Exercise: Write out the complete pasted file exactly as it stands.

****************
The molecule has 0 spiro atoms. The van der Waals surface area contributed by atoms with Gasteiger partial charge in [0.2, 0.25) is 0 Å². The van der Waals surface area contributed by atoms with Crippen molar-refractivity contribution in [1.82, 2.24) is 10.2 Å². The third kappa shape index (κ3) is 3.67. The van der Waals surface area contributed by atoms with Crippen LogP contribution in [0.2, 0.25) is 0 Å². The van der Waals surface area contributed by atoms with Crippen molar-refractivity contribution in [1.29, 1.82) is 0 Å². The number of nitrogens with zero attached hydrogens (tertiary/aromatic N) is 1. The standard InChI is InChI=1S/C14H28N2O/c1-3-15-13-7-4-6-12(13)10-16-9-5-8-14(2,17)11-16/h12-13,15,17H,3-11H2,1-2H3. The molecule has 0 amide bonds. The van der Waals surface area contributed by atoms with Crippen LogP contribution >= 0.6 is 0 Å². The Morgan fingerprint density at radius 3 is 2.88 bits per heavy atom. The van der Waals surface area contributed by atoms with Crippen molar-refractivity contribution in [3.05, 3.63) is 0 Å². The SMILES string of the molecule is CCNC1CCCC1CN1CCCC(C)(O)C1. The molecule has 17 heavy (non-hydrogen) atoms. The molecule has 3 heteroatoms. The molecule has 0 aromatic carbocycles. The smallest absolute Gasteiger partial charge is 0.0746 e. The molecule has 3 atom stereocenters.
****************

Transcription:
The molecule has 0 spiro atoms. The van der Waals surface area contributed by atoms with Gasteiger partial charge in [0.2, 0.25) is 0 Å². The van der Waals surface area contributed by atoms with Crippen molar-refractivity contribution in [1.82, 2.24) is 10.2 Å². The third kappa shape index (κ3) is 3.67. The van der Waals surface area contributed by atoms with Crippen LogP contribution in [0.2, 0.25) is 0 Å². The van der Waals surface area contributed by atoms with Crippen molar-refractivity contribution in [1.29, 1.82) is 0 Å². The number of nitrogens with zero attached hydrogens (tertiary/aromatic N) is 1. The standard InChI is InChI=1S/C14H28N2O/c1-3-15-13-7-4-6-12(13)10-16-9-5-8-14(2,17)11-16/h12-13,15,17H,3-11H2,1-2H3. The molecule has 0 amide bonds. The van der Waals surface area contributed by atoms with Crippen LogP contribution >= 0.6 is 0 Å². The Morgan fingerprint density at radius 3 is 2.88 bits per heavy atom. The van der Waals surface area contributed by atoms with Crippen molar-refractivity contribution in [3.05, 3.63) is 0 Å². The SMILES string of the molecule is CCNC1CCCC1CN1CCCC(C)(O)C1. The molecule has 17 heavy (non-hydrogen) atoms. The molecule has 3 heteroatoms. The molecule has 0 aromatic carbocycles. The smallest absolute Gasteiger partial charge is 0.0746 e. The molecule has 3 atom stereocenters.